In preparation for a potential levy campaign, Groveport Madison schools Superintendent Bruce Hoover has requested a facilities review to better understand whether a capital improvement levy should also go on the ballot.
According to a presentation from consultants SHP Leading Design at the Dec. 11 board of education meeting, the district is facing a cost of $1 million a year in ongoing maintenance of the high school if upgrades are not made.
Todd Thackery, company vice president, said the $1 million would be needed "just to keep the building warm and dry." He said the 85,000 square feet available in the main high school building and the modular units is less than what is currently required for the number of students using the space.
The high school, according to Hoover, was the focus of the study because of overcrowding and facility issues. The report compiled by SHP showed 1,400 students are using a school built for 900. This has resulted in five separate lunch periods and longer breaks between classes in order to accommodate overcrowded hallways and walking distances to the 14 modular classrooms.
Other significant issues, according to SHP, include the immediate need to replace rusting water lines.
"There are three options: The first is just to keep the building warm and dry," Thackery said. "The second option is to renovate the building and build an addition, but that doesn't include Ohio School Facilities Commission co-funding. Lastly is the option to replace."
Co-funding is based on several factors, including financial need and enrollment projections, which, in the case of Groveport Madison, mean the state would pay 53 percent while a local tax levy would be required to pay 47 percent of the costs of any renovation project.
Thackery said OSFC co-funding is only available for new buildings, and specifically for facilities that help districts meet core curriculum. As such, one potential cost savings for the community, if it were to build a new high school, would be to retain the current gymnasium and theater because there are components of these structures -- specifically "fixed seating" -- that are ineligible for co-funding, he said.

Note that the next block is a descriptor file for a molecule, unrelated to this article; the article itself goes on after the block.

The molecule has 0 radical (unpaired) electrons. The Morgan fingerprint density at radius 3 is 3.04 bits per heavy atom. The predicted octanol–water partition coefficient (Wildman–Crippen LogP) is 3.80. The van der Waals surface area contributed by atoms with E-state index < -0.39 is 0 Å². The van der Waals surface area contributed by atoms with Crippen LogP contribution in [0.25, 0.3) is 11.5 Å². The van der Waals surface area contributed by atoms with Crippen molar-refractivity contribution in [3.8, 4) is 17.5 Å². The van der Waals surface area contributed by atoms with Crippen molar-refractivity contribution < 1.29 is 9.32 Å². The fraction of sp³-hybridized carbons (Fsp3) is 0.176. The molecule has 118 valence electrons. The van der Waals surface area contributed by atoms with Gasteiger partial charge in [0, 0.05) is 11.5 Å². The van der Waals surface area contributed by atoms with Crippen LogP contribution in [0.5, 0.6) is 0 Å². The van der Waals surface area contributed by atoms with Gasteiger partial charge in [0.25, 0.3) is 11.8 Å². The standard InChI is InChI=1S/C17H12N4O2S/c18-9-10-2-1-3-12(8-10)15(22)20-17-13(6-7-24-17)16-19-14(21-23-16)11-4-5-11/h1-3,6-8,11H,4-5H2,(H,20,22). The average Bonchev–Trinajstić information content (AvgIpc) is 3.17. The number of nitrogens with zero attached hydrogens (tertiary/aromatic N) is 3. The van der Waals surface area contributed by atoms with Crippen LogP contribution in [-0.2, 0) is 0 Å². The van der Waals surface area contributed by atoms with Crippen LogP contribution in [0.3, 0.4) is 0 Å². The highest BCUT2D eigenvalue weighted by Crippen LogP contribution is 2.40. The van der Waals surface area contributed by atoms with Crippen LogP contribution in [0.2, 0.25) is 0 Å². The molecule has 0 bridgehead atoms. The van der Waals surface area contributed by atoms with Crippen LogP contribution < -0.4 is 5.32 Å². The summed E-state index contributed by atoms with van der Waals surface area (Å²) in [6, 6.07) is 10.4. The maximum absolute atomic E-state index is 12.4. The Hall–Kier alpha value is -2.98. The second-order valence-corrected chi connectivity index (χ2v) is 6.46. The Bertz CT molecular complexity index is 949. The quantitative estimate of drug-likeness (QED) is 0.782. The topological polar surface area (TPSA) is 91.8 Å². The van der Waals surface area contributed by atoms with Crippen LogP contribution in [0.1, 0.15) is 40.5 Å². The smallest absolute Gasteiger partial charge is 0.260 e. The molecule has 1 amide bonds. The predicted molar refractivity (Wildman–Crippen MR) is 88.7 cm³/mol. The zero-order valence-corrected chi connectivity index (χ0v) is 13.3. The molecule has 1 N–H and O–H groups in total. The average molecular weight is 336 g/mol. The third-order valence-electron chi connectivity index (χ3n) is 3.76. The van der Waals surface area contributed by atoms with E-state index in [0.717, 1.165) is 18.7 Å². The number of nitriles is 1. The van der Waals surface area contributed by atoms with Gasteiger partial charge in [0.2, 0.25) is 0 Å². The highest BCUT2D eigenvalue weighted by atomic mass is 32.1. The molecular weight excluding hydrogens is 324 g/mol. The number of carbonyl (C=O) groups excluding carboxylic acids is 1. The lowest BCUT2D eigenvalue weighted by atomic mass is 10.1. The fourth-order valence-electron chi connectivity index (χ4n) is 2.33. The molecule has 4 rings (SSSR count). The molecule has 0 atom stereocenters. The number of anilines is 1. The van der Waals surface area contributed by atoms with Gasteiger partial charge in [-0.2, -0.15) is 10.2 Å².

"A new high school would be about 235,000 square feet, which would get you where you need to be for the number of students. This includes a new auditorium," Thackery said. "If we looked at keeping the existing auditorium, gym and locker rooms, that would require adding new mechanicals to service those and additional restrooms, which would cost about $3.5 million and wouldn't be covered by co-funding."
According to Thackery, the $3.5 million required to keep the existing components is about equal to what it would cost residents for their share of paying for a new school as part of a complete new-build project with co-funding.
Overall, the cost summary presented by SHP suggested that renovations and additions without co-funding would cost local taxpayers $37 million.
Building a new high school would cost local taxpayers $29.6 million with an additional $33.3 million coming from the state.
"So renovating and adding on would be more expensive than a new school," Thackery said. "The estimated millage is 2.23 mills, which is $68.29 per year per $100,000 home."
Hoover said that if the board were to decide to go to the voters, SHP has suggested completing the same process on all district facilities doing the work in three phases.
Doing this, he said, means the district could maintain an interest rate of 5 percent for any bonds associated with the project over the next 38 years.
"We're looking at doing this as a segmentation project, so if it takes us 15 or 20 years to get all the pieces voted on, we're still locked in at the 5-percent rate, and I think you're looking at three phases where we go out to vote each segment," Hoover said. "That means when the high school is completed, we'd come back to voters and ask for the next part."
Thackery said segmentation provides more flexibility as well.
"The nice thing about doing segmentation is that things change over time, so districts can modify their building project to meet program needs instead of trying to predict that all at once," he said. "The high school project is at least a three-year process."